martes, 4 de mayo de 2010

Inbreeding in Darwin´s Own Family

During his own lifetime, Darwin specifically noted the lack of vigor in inbred plants. He consequently concluded that inbreeding might not be best for a species. However, this did not stop him from marrying his own first cousin, Emma Wedgwood.
Many ills are often associated with human inbreeding: the ease of acquiring recessive diseases and disorders, as well as infertility. In fact, 3 of Darwin´s 10 children died before the age of 10 while 3 of the remaining children that were a part of long marriages bore no children of their own.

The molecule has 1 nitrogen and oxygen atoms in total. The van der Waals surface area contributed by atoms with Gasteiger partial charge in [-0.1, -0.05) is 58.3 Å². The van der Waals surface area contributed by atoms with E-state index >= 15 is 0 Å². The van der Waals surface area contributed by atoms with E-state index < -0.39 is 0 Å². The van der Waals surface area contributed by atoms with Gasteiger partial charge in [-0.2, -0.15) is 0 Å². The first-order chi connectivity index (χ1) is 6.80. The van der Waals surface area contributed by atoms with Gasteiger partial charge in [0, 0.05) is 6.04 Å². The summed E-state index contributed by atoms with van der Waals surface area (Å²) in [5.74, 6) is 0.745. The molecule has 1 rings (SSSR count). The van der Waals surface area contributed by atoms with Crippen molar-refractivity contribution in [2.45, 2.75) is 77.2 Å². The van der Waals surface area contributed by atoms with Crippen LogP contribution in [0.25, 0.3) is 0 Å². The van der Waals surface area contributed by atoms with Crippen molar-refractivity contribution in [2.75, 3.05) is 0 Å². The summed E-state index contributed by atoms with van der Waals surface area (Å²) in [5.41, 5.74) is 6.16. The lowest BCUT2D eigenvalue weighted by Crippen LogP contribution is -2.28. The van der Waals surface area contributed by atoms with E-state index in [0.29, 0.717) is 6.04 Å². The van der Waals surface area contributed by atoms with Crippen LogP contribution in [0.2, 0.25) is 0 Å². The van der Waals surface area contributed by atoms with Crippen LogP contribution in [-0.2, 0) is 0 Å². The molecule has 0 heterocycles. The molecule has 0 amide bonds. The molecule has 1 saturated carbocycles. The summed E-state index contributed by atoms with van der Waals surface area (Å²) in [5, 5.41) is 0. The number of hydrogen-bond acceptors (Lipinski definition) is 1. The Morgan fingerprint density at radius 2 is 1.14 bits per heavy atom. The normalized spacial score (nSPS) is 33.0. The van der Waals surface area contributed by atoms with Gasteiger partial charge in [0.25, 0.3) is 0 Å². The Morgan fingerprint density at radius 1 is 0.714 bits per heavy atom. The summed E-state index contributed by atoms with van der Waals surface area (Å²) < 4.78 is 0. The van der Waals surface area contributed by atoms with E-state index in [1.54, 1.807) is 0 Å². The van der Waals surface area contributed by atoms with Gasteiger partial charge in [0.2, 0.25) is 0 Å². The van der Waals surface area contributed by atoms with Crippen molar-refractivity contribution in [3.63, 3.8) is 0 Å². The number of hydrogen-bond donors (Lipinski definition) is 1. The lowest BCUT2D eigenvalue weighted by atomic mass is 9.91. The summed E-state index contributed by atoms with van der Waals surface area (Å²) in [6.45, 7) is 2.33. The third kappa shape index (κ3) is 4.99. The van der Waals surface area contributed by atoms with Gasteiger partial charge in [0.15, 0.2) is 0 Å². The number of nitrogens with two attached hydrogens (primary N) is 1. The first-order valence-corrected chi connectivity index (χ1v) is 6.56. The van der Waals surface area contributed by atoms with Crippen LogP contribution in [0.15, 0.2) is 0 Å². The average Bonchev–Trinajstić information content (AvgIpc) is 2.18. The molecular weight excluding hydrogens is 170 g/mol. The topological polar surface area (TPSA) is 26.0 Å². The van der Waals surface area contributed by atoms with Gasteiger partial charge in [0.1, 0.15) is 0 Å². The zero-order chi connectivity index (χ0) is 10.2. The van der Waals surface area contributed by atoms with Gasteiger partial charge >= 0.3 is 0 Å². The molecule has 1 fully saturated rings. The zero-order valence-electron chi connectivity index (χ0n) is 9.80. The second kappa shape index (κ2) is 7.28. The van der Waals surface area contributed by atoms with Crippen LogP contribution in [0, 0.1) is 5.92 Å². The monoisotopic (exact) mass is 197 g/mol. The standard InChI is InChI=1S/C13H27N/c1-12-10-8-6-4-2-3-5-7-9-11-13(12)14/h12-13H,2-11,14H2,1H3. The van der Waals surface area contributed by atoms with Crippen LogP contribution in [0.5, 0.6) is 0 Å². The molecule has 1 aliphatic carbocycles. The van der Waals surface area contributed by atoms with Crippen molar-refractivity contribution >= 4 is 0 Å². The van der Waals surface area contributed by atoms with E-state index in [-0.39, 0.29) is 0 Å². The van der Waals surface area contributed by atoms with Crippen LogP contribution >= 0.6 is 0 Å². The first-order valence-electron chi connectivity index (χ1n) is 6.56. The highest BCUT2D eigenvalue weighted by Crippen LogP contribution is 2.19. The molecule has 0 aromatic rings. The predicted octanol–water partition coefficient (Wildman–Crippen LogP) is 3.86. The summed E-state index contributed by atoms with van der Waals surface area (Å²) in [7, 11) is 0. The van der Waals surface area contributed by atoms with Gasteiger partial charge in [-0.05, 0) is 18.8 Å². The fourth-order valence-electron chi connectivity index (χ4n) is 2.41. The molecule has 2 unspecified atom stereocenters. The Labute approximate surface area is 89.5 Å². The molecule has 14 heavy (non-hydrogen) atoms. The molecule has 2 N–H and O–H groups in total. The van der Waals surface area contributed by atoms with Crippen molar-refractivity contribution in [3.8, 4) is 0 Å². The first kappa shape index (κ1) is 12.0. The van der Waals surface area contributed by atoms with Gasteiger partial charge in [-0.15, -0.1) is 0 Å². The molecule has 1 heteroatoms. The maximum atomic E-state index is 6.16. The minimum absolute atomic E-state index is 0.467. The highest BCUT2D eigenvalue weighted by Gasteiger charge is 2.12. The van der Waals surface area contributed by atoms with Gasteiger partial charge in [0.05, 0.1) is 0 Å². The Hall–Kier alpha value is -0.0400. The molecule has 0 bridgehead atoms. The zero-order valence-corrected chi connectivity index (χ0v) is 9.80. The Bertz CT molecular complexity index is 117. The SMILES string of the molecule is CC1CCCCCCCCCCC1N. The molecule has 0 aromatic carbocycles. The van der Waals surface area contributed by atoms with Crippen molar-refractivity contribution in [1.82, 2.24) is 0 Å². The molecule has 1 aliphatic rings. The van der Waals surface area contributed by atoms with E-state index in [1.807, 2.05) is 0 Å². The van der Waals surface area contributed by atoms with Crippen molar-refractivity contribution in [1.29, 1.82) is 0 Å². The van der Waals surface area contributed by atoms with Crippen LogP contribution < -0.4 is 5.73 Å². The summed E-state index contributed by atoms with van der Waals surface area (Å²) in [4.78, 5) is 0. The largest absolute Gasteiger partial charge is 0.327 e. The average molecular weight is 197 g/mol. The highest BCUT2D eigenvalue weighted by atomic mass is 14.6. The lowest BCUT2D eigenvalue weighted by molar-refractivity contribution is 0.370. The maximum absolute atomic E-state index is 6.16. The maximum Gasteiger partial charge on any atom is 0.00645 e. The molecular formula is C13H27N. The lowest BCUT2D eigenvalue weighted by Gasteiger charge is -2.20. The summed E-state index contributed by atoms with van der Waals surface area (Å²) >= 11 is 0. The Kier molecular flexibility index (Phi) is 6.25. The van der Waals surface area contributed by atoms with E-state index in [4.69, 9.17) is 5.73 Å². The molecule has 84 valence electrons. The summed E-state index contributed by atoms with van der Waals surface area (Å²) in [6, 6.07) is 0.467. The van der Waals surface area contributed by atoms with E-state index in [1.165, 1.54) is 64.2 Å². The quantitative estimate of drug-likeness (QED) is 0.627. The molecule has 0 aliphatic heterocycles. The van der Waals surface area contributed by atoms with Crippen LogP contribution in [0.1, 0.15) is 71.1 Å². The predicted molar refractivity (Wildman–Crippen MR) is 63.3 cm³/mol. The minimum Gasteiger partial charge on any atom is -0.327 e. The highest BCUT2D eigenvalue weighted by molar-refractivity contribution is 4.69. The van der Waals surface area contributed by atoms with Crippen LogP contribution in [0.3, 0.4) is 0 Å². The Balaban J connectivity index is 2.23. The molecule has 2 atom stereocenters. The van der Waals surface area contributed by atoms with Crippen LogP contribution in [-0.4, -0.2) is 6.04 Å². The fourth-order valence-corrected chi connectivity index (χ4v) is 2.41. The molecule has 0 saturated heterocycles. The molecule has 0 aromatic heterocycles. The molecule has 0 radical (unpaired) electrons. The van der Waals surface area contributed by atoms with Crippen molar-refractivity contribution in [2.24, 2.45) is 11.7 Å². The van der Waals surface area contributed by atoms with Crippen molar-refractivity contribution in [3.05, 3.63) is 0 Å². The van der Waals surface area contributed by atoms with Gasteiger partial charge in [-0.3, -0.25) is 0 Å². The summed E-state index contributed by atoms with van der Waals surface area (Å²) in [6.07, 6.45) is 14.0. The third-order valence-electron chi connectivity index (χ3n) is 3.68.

Researchers that have studied the effects of inbreeding in the European Hapsburg family, have now taken their computer programs and applied them to the Darwin family. Their findings show that the degree of inbreeding is not excessive, but definitely increases the risk for diseases and disorders associated with inbreeding. Therefore, the health problems of the Darwin family might very well be connected to inbreeding. Looks like Darwin´s original hunch might have been right.

Zach Ming

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